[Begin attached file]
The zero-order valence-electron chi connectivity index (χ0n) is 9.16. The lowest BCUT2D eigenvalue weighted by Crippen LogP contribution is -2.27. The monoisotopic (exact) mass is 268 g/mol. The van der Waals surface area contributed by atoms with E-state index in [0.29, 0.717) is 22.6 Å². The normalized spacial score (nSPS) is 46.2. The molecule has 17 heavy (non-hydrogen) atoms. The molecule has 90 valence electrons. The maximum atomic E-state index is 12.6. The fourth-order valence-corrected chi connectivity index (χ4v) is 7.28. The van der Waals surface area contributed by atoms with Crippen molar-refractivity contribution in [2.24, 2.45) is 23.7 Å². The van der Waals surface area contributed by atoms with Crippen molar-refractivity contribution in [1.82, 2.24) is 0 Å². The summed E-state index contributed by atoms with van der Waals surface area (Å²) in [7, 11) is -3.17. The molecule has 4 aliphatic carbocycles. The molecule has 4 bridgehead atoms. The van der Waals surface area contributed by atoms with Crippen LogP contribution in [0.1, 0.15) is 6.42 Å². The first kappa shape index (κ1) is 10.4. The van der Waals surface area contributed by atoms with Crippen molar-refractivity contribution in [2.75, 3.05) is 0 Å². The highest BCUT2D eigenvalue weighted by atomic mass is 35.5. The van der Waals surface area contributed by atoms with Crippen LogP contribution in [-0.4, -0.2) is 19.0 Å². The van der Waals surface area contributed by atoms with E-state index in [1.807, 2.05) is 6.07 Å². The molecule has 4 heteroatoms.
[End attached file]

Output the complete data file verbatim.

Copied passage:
The zero-order valence-electron chi connectivity index (χ0n) is 9.16. The lowest BCUT2D eigenvalue weighted by Crippen LogP contribution is -2.27. The monoisotopic (exact) mass is 268 g/mol. The van der Waals surface area contributed by atoms with E-state index in [0.29, 0.717) is 22.6 Å². The normalized spacial score (nSPS) is 46.2. The molecule has 17 heavy (non-hydrogen) atoms. The molecule has 90 valence electrons. The maximum atomic E-state index is 12.6. The fourth-order valence-corrected chi connectivity index (χ4v) is 7.28. The van der Waals surface area contributed by atoms with Crippen molar-refractivity contribution in [2.24, 2.45) is 23.7 Å². The van der Waals surface area contributed by atoms with Crippen molar-refractivity contribution in [1.82, 2.24) is 0 Å². The summed E-state index contributed by atoms with van der Waals surface area (Å²) in [7, 11) is -3.17. The molecule has 4 aliphatic carbocycles. The molecule has 4 bridgehead atoms. The van der Waals surface area contributed by atoms with Crippen LogP contribution in [0.1, 0.15) is 6.42 Å². The first kappa shape index (κ1) is 10.4. The van der Waals surface area contributed by atoms with Crippen molar-refractivity contribution in [2.75, 3.05) is 0 Å². The highest BCUT2D eigenvalue weighted by atomic mass is 35.5. The van der Waals surface area contributed by atoms with Crippen LogP contribution in [-0.4, -0.2) is 19.0 Å². The van der Waals surface area contributed by atoms with E-state index in [1.807, 2.05) is 6.07 Å². The molecule has 4 heteroatoms.